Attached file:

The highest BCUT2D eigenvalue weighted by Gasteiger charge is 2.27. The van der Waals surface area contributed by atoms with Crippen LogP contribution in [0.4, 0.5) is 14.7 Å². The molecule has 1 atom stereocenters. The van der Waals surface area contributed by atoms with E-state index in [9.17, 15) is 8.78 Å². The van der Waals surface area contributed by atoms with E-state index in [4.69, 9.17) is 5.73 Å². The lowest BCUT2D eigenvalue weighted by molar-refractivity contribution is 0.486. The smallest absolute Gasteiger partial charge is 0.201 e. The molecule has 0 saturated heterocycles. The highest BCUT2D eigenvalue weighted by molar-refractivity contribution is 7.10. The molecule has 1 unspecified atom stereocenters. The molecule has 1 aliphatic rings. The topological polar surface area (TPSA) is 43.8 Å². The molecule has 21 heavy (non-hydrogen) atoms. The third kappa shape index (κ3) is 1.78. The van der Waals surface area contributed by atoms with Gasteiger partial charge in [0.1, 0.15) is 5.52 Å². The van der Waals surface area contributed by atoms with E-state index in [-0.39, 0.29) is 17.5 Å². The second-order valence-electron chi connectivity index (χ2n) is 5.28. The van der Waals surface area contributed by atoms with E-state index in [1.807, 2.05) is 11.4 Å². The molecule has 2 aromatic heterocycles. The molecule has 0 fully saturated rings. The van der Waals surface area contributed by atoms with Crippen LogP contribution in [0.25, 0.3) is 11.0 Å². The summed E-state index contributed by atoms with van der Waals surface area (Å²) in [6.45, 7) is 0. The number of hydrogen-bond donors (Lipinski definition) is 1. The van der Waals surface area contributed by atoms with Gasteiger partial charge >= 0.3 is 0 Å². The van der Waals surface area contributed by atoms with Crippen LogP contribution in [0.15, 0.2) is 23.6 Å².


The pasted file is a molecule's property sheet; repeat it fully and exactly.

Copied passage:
The highest BCUT2D eigenvalue weighted by Gasteiger charge is 2.27. The van der Waals surface area contributed by atoms with Crippen LogP contribution in [0.4, 0.5) is 14.7 Å². The molecule has 1 atom stereocenters. The van der Waals surface area contributed by atoms with E-state index in [9.17, 15) is 8.78 Å². The van der Waals surface area contributed by atoms with E-state index in [4.69, 9.17) is 5.73 Å². The lowest BCUT2D eigenvalue weighted by molar-refractivity contribution is 0.486. The smallest absolute Gasteiger partial charge is 0.201 e. The molecule has 0 saturated heterocycles. The highest BCUT2D eigenvalue weighted by molar-refractivity contribution is 7.10. The molecule has 1 unspecified atom stereocenters. The molecule has 1 aliphatic rings. The topological polar surface area (TPSA) is 43.8 Å². The molecule has 21 heavy (non-hydrogen) atoms. The third kappa shape index (κ3) is 1.78. The van der Waals surface area contributed by atoms with Gasteiger partial charge in [0.1, 0.15) is 5.52 Å². The van der Waals surface area contributed by atoms with E-state index in [-0.39, 0.29) is 17.5 Å². The second-order valence-electron chi connectivity index (χ2n) is 5.28. The van der Waals surface area contributed by atoms with E-state index in [1.807, 2.05) is 11.4 Å². The molecule has 2 aromatic heterocycles. The molecule has 0 fully saturated rings. The van der Waals surface area contributed by atoms with Crippen LogP contribution in [0.25, 0.3) is 11.0 Å². The summed E-state index contributed by atoms with van der Waals surface area (Å²) in [6.45, 7) is 0. The number of hydrogen-bond donors (Lipinski definition) is 1. The van der Waals surface area contributed by atoms with Gasteiger partial charge >= 0.3 is 0 Å². The van der Waals surface area contributed by atoms with Crippen LogP contribution in [0.15, 0.2) is 23.6 Å².